“Invasionistas” consisted of eight artists from New York—Agathe Snow, Michael Portnoy, Hrafnhildur Arnardóttir aka Shoplifter, Rita Ackerman, Michael Jurewicz, David Adamo, Theodore Fivel and Marianne Vitale—who all came to Reykjavik gung-ho with the intent of examining the notion of invasion, attempting, in the process of “research,” to attack symbols and places of historical, political, religious and cultural importance. On varying levels, perhaps against un-defiant “invasionistees,” they indeed managed to temporarily rattle existing moirés and practices, replacing them with despotic declarations and propaganda akin to a micro army annexing a small state.
Live from her “command center” in New York, Shoplifter directed the operation overseas and gave daily instructions and briefs to her unit. From acting like colonialist assholes trying (and succeeding) to pay a large restaurant bill with their own monetary denomination (a drawing of currency by Ackerman) to one member sodomizing a giant plastic cockroach—in reference to the parting gift left behind by the recently departed American army—to evacuating children from a Reykjavik school and poisoning the famous geyser with a green pigment, “Invasionistas” was a small handful for the authorities. In typical Icelandic fashion, Kling & Bang honorably refused to give in to their own power of censorship despite witnessing what was a precariously real offensive on their own heritage by an “army of art.” The country’s tradition of cultural openness won out, as it usually does.
One of the Kling & Bang directors, Sirra Sigrún Sigurdardóttir, states that “it is kind of a basic rule that when people come here to work we never say no.” It is the Icelandic people’s excessive practice of tolerance and accommodation that most impresses the visitor. Having worked with a number of individuals in the New York art world who are, well, less than accommodating, it is a fresh take on what our own cultural values can strive toward—not only as curators, but also as policy makers and civic officers whose responsibility should, at the very least, make an effort to take the empathy of art beyond museum walls and the towers of academia into the streets.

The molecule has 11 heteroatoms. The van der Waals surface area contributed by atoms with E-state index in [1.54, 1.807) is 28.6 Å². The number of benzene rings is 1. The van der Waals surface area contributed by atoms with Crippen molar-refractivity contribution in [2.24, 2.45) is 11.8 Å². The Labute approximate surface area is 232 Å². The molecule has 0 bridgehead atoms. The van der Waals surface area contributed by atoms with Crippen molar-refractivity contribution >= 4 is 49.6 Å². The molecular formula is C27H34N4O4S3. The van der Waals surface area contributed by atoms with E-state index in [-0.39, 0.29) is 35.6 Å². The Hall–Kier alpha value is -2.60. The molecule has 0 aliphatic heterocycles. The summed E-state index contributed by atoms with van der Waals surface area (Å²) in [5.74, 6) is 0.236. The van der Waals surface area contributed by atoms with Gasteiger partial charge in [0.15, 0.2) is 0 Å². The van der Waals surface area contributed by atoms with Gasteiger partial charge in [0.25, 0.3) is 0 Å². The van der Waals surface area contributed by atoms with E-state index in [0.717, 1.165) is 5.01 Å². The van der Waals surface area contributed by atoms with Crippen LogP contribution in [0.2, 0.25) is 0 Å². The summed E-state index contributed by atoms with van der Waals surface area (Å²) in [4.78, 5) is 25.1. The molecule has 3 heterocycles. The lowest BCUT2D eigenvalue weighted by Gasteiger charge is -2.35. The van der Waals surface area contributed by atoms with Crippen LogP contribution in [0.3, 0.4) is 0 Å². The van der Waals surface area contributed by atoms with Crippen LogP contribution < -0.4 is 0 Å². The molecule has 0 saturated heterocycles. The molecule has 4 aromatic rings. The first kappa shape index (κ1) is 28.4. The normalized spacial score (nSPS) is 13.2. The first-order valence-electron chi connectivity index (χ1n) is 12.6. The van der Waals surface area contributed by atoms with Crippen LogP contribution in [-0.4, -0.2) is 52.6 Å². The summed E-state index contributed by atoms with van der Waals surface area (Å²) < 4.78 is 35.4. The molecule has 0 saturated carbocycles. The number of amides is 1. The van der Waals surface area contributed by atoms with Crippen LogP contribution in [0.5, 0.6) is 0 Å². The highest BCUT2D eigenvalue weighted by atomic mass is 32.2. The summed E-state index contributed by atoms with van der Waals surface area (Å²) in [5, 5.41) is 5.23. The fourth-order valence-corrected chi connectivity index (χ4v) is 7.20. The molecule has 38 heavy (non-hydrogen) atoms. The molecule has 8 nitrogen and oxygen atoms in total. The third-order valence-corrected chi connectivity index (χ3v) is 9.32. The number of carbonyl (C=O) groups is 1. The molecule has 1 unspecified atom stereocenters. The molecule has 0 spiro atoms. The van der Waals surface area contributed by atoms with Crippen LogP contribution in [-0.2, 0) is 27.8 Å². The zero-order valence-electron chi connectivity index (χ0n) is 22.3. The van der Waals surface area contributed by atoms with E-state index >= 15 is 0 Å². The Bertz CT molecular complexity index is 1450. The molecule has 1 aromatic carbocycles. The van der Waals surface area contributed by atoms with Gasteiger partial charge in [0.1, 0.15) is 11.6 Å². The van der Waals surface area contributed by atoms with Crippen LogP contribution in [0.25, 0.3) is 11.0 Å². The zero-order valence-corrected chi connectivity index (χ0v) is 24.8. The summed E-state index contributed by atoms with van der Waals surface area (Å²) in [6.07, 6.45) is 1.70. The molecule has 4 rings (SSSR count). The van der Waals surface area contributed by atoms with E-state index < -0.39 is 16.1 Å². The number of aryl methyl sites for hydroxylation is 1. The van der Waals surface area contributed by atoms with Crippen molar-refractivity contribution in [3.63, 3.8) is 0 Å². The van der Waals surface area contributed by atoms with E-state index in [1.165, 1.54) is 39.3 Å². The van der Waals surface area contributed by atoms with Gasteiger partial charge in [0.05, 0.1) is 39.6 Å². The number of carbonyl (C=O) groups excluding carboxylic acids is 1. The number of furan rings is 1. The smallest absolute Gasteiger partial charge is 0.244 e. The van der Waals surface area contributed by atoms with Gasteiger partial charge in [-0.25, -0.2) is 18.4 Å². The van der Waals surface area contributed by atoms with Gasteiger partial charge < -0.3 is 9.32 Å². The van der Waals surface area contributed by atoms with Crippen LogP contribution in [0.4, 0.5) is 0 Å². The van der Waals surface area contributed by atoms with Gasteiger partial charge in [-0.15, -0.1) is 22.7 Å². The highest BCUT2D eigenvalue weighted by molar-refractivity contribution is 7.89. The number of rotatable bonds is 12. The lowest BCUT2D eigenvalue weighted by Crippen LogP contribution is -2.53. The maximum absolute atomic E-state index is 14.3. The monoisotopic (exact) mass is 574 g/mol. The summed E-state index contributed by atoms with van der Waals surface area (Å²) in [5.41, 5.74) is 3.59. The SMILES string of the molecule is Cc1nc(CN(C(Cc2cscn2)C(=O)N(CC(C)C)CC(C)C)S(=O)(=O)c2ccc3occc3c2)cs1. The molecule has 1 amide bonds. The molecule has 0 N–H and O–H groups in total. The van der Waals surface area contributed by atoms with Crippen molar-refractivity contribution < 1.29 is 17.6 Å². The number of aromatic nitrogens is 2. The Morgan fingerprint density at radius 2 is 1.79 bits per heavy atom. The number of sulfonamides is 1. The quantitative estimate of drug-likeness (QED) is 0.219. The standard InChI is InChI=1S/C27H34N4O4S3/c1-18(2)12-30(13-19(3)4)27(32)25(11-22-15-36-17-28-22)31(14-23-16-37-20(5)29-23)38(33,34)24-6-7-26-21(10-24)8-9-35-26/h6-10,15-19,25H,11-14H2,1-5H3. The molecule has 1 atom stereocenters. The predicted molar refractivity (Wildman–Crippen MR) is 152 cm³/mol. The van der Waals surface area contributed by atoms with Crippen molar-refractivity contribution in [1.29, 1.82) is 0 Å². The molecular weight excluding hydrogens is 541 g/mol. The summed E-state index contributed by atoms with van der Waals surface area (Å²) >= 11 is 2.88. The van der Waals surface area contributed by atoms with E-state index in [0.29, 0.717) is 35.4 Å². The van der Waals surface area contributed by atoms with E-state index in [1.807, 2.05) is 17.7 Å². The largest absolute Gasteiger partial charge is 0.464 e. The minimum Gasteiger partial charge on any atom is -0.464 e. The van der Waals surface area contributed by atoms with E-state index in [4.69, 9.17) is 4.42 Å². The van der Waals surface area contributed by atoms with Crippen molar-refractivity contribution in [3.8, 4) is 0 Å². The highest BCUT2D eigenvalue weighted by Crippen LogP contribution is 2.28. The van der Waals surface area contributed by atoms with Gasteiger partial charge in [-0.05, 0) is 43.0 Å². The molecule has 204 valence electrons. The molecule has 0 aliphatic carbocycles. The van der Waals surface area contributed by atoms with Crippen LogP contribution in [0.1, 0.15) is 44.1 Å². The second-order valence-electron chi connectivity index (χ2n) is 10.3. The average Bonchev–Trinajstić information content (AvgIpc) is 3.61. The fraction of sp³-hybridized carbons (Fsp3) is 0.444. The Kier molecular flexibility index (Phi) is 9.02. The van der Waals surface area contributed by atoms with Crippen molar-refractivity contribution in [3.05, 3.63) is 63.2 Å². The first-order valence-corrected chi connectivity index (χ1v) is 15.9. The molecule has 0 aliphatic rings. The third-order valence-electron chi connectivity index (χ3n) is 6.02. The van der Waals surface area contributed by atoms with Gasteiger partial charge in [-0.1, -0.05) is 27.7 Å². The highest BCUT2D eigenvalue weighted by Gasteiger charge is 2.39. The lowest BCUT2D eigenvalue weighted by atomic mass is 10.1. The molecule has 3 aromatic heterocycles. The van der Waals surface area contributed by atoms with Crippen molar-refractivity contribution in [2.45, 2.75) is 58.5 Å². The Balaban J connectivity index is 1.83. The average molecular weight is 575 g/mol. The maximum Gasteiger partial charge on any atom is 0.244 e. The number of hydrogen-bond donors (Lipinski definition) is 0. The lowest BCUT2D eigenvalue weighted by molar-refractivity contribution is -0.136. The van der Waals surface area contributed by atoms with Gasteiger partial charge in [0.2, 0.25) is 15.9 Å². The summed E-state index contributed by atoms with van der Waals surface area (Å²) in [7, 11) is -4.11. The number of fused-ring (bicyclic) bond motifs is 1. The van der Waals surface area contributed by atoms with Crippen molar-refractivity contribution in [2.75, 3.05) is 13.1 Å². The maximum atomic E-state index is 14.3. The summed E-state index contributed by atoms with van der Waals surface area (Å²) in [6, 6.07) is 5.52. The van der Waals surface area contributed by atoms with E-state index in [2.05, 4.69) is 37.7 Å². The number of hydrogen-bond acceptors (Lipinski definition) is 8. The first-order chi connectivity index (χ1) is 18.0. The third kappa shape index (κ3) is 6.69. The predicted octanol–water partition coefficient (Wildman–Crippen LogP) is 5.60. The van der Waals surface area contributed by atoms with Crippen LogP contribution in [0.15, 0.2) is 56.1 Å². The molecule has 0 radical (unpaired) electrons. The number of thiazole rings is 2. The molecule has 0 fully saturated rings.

I was walking up Laugavegur, the main street in Reykjavik one afternoon and came across what appeared to be a police escort of two motorcycles, with the colored lights flashing and everything. There was a big gap between the front and rear vehicles however, and I wondered what was going on. Just then, Nina Magnúsdóttir, the Sequences project manager, ran past me with a quick greeting and asked if I was following the Dark Matter (e.g. “invisible”) Parade that was going by.
It seems that, in Reykjavik, even the police can be persuaded to partake in a conceptual parade for foreign artists who have come with suspicious intentions. That’s because, with a little explanation and dialogue, the cops actually get it.
In a city as small as Reykjavik, everything seemingly converges. Musicians are also artists who are also politicians who are also cheerleaders, and at every event I attended there never lacked an appreciative or respectful audience. As Obi Wan Kenobi observed, “it’s a symbiotic relationship.”
I heart Reykjavik.
Trong Gia Nguyen is an artist and curator based in New York City. He has produced projects for a number of national and international exhibitions, including Performa 05 and the 9th Havana Biennial. He is currently the recipient of an LMCC Workspace Residency, and buried a time capsule filled with stolen objects at an undisclosed location in Reykjavik for Sequences. Nguyen is also the director of New General Catalog, an experimental gallery space that he established in Brooklyn last year.